Tuesday, March 4, 2008

US Gains, Iran Gives

Yesterday, even as the UN Security Council unanimously passed new sanctions on Iran (the third round of sanctions on Iran over its weapons program), President Ahmadinejad visited the US-controlled Green Zone in Baghdad, met with Iraqi leaders, and called the "brotherly ties" between Iraq and Iran unbreakable. Such a visit gives legitimacy to an essentially US-created government in Iraq, and improves the likelihood that the US-supported Iraqi government will succeed. Such actions on the part of the Iranian leadership indicate a possible shift in disposition with respect to the United States and the Middle East.

Iran, unsurprisingly, fully denounced the UN sanctions against them, insisting that their nuclear program is peaceful, and that they will move forward with it. The US-supported sanctions are somewhat confusing; the US National Intelligence Estimate of late 2007 insisted that Iran had dismantled its weapons program in 2004, and it appeared that the United States and Iran had cut a deal; it is possible that these sanctions are a sign that relations are deteriorating.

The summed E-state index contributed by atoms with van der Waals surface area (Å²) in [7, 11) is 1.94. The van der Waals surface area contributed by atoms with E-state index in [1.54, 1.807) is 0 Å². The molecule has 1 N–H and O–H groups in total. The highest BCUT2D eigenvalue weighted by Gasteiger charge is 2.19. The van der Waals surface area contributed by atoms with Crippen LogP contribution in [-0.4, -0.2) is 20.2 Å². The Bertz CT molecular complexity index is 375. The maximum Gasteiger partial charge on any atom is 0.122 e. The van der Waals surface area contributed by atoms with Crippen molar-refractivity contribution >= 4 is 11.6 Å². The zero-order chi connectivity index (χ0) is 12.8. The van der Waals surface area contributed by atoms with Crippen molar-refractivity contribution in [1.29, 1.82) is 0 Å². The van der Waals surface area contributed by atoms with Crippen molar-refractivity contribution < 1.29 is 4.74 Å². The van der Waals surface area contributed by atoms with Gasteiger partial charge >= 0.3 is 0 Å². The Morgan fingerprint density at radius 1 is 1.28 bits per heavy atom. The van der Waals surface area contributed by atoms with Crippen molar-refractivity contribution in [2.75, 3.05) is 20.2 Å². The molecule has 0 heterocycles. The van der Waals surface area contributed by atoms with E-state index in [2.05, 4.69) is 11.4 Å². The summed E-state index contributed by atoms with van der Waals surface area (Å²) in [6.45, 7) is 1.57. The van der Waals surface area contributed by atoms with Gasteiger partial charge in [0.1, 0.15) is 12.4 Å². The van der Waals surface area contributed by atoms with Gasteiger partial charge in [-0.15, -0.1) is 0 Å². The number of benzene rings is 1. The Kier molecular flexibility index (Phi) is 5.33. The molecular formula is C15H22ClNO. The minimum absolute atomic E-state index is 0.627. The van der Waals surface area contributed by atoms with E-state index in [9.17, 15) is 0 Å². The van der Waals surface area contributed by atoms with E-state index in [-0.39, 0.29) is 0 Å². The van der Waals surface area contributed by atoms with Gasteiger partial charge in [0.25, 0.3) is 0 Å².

Nonetheless, the Ahmadinejad visit did happen; it was the first Iranian presidential visit to Iraq since 1979, and shows a new shift towards a closer relationship. The visit likely shows that Iran is buying into the government, if not directly in its current form, then into what it hopes the government will become. US suspicions of Iranian military meddling in Iraq have been quiet for quite some time; it is possible the Iranians are more worried about an unstable Iraq than a secular or pro-western one.

Ahmadinejad made important and token gestures against Israel and the United States while visiting. He denounced Israeli action in the Gaza Strip, as well as a continued US presence in Iraq. Both Iraqi and Iranian officials made it clear that US troops were not used for security of the meeting building (even if the meeting was in the US Green Zone); essentially the meeting was planned and executed as if the US was not a major force in Iraq. Ahmadinejad spoke to the US as hurting Iraq with its continued occupation, but also that Iran and Iraq should help each other and stay close.

Iran may be positioning itself to act as a paternal figure in Iraq after the US leaves, or is simply looking forward to a relationship with the 25 million-person country in a post-Saddam Hussein era. Ultimately, the Iranian leadership's anger with the West and the United States may be great, but it is likely not enough that Iran would see more interest in trying to disrupt the Iraqi government simply for the sake of hurting American policy; that, or Iran recognizes that a more successful Iraqi government is likely lead to a more expedient US withdrawal.

In a final note, increased Iraqi security operations during Ahmedinijad's visit were unable to prevent two suicide attacks in Baghdad, which killed 19.